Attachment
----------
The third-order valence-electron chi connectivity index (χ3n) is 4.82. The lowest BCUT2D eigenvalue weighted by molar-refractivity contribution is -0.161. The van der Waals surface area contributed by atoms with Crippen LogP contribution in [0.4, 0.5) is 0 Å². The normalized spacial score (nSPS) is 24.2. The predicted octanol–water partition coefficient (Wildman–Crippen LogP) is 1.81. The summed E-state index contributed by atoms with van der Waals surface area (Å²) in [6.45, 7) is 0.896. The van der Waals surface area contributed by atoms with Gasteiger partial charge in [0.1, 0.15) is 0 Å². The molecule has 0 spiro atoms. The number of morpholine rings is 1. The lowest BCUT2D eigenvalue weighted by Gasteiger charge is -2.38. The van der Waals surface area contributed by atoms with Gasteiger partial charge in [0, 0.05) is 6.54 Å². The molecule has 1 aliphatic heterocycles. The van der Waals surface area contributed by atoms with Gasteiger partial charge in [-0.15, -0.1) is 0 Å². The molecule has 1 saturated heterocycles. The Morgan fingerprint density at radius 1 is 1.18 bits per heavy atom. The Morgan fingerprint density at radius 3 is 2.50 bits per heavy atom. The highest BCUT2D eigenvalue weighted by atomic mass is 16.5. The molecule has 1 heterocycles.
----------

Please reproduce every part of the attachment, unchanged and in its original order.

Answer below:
The third-order valence-electron chi connectivity index (χ3n) is 4.82. The lowest BCUT2D eigenvalue weighted by molar-refractivity contribution is -0.161. The van der Waals surface area contributed by atoms with Crippen LogP contribution in [0.4, 0.5) is 0 Å². The normalized spacial score (nSPS) is 24.2. The predicted octanol–water partition coefficient (Wildman–Crippen LogP) is 1.81. The summed E-state index contributed by atoms with van der Waals surface area (Å²) in [6.45, 7) is 0.896. The van der Waals surface area contributed by atoms with Gasteiger partial charge in [0.1, 0.15) is 0 Å². The molecule has 0 spiro atoms. The number of morpholine rings is 1. The lowest BCUT2D eigenvalue weighted by Gasteiger charge is -2.38. The van der Waals surface area contributed by atoms with Gasteiger partial charge in [0, 0.05) is 6.54 Å². The molecule has 1 aliphatic heterocycles. The van der Waals surface area contributed by atoms with Gasteiger partial charge in [-0.15, -0.1) is 0 Å². The molecule has 1 saturated heterocycles. The Morgan fingerprint density at radius 1 is 1.18 bits per heavy atom. The Morgan fingerprint density at radius 3 is 2.50 bits per heavy atom. The highest BCUT2D eigenvalue weighted by atomic mass is 16.5. The molecule has 1 heterocycles.